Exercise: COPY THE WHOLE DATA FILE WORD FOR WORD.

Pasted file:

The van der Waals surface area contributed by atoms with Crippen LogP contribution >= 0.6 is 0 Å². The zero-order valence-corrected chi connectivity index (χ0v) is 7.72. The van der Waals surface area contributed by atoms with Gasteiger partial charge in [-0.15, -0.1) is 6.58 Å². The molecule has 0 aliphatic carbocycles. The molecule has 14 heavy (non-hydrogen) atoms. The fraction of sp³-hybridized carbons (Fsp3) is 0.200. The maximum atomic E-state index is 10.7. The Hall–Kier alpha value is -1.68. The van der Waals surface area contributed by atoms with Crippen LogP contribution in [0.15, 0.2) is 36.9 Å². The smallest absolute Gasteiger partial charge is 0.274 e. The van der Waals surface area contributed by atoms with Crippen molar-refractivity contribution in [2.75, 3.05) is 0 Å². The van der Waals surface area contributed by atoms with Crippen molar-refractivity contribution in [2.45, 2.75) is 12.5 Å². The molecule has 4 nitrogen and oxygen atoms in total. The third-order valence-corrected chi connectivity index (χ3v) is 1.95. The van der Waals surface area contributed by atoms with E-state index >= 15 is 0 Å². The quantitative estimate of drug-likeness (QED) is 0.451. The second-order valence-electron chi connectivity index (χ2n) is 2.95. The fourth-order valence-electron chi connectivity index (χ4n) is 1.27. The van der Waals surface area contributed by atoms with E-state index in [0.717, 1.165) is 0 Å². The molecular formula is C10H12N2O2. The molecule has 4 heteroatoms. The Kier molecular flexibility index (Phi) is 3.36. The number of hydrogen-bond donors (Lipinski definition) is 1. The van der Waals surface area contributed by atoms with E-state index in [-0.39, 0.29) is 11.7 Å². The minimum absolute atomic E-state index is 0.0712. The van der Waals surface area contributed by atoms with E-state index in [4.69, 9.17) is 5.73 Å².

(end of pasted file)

The van der Waals surface area contributed by atoms with Crippen LogP contribution >= 0.6 is 0 Å². The zero-order valence-corrected chi connectivity index (χ0v) is 7.72. The van der Waals surface area contributed by atoms with Gasteiger partial charge in [-0.15, -0.1) is 6.58 Å². The molecule has 0 aliphatic carbocycles. The molecule has 14 heavy (non-hydrogen) atoms. The fraction of sp³-hybridized carbons (Fsp3) is 0.200. The maximum atomic E-state index is 10.7. The Hall–Kier alpha value is -1.68. The van der Waals surface area contributed by atoms with Crippen LogP contribution in [0.15, 0.2) is 36.9 Å². The smallest absolute Gasteiger partial charge is 0.274 e. The van der Waals surface area contributed by atoms with Crippen molar-refractivity contribution in [2.75, 3.05) is 0 Å². The van der Waals surface area contributed by atoms with Crippen molar-refractivity contribution in [2.45, 2.75) is 12.5 Å². The molecule has 4 nitrogen and oxygen atoms in total. The third-order valence-corrected chi connectivity index (χ3v) is 1.95. The van der Waals surface area contributed by atoms with E-state index >= 15 is 0 Å². The quantitative estimate of drug-likeness (QED) is 0.451. The second-order valence-electron chi connectivity index (χ2n) is 2.95. The fourth-order valence-electron chi connectivity index (χ4n) is 1.27. The van der Waals surface area contributed by atoms with E-state index in [0.717, 1.165) is 0 Å². The molecular formula is C10H12N2O2. The molecule has 4 heteroatoms. The Kier molecular flexibility index (Phi) is 3.36. The number of hydrogen-bond donors (Lipinski definition) is 1. The van der Waals surface area contributed by atoms with E-state index in [-0.39, 0.29) is 11.7 Å². The minimum absolute atomic E-state index is 0.0712. The van der Waals surface area contributed by atoms with E-state index in [4.69, 9.17) is 5.73 Å².